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Pity the poor telephone company?


By Scott Bradner


From a distance it looks like a good time to be a traditional phone company in the US.  The FCC has given them an open license to exploit their dominant market positions.  The US House and Senate are running down a path to empower them to destroy the Internet.  The ITU-T is defining technology that will let them block "free" use of "their" networks by interlopers like Google and Vonage.  Billions of dollars are being spent on takeovers and being pored into deploying new video services.  But maybe things are not as rosy as they seem.


I'm writing this just as SBC's $16 billion takeover of AT&T has been consummated and as Verizon's $8.5 billion takeover of MCI is getting the last of the state approvals.  That is a lot of money being spent to buy up failing long distance companies just as the whole concept of long distance is in its dying days.


If the US House and Senate continue on the paths they are on we will soon get a new telecommunications regime that will let the big telcos and cable companies block 3rd party use of the Internet connections that their customers buy from them, all in the name of protecting their networks and of helping law enforcement.  Unless something drastic happens this will destroy the Internet, at least for most residential and small business users.  But since most residential users think the Internet is just the web, most of them will not notice unless they have subscribed to non-carrier VoIP services.  Small business owners are likely to notice quite well their reduced options for alternate phone service.


At the same time the technology that enables the phone companies to offer extensive video services is well enough developed for them to start widespread deployment and, thus, have a hook into the tens of billions of dollars of cable TV revenue. 


Yup - sounds like a great time to be a phone company.  But things may not be quite a great as they appear.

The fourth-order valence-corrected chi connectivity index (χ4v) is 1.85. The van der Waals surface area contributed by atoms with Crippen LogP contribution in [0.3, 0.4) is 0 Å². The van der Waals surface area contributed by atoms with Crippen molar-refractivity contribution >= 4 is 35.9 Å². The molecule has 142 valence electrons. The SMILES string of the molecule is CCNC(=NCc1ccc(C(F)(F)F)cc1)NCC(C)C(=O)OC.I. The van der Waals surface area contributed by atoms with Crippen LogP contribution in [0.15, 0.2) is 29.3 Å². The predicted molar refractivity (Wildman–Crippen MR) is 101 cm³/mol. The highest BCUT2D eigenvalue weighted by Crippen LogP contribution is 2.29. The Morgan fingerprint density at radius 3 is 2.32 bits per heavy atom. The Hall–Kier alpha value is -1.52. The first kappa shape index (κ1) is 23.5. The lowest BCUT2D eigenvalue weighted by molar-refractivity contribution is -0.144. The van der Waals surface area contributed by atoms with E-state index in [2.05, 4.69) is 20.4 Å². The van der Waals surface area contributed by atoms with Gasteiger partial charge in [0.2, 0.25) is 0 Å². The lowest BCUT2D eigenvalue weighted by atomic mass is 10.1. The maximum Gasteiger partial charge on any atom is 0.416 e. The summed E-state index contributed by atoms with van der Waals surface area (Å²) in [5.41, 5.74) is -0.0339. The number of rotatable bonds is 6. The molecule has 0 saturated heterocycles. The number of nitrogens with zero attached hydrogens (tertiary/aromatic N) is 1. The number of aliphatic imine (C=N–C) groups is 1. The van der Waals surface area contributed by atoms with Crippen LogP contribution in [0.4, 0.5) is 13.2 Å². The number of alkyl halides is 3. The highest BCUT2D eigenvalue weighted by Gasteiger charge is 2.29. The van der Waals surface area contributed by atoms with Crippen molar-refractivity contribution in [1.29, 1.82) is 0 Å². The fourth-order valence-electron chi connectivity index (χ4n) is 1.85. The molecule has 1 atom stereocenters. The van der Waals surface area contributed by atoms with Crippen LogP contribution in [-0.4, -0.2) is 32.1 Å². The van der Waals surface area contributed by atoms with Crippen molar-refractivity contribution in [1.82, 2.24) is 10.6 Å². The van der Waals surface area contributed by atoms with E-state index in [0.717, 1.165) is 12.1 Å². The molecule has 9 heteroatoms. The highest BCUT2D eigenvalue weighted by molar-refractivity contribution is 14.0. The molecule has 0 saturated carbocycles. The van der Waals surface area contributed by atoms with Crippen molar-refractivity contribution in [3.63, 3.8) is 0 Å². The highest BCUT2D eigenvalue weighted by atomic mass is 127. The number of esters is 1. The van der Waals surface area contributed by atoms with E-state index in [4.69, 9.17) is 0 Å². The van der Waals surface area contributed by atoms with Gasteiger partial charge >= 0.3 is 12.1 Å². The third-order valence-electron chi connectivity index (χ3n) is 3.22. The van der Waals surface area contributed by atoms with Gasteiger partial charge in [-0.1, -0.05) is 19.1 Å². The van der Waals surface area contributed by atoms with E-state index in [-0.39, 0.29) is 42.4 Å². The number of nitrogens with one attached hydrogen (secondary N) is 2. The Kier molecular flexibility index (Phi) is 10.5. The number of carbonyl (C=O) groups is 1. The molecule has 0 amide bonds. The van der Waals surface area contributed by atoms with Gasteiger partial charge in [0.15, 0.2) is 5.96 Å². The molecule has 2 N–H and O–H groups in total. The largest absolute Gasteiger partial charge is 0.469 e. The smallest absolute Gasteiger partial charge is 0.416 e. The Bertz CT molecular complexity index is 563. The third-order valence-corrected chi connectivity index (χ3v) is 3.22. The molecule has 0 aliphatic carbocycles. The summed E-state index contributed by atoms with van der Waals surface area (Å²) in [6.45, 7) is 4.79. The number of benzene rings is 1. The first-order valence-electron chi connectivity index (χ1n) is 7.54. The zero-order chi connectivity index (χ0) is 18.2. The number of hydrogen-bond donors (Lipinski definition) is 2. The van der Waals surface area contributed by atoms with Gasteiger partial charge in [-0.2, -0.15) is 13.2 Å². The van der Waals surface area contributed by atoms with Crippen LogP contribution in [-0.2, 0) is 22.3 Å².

More and more residential users are dumping their landline phones and using cell phones instead.  Once the cell phone E911 service becomes generally deployed many more will follow them.  The In-Stat research group reports that close to 10% of the US population already uses a cell phone as their primary line and that over half are willing to consider the option.  There goes the cream of the residential phone business -- unless you happen to have a wireless division and even when that is the case there is a lot of competition so the profits will be a lot less.


Business are moving in droves to VoIP with ZDNet Research reporting that 75% of them having tried it out and that 75% of those who adopted it like what they got.  And there is no requirement that a business get its VoIP from the carrier that provides its Internet connectivity or even from a carrier at all.


Then there is the video dream.  Verizon is spending billions to bring fiber to the home so that they can offer what the residential users already have from the cable TV and satellite companies - 100s of channels with little on them and video on demand.  But the NY Times reports that content owners want more from you than they get from your competitors and your competitors can always reduce their fees to match anything you can do.


Maybe its not a great time to be a phone company after all.


disclaimer:  Its (almost) always a great time for Harvard to be Harvard but the above muse is my own.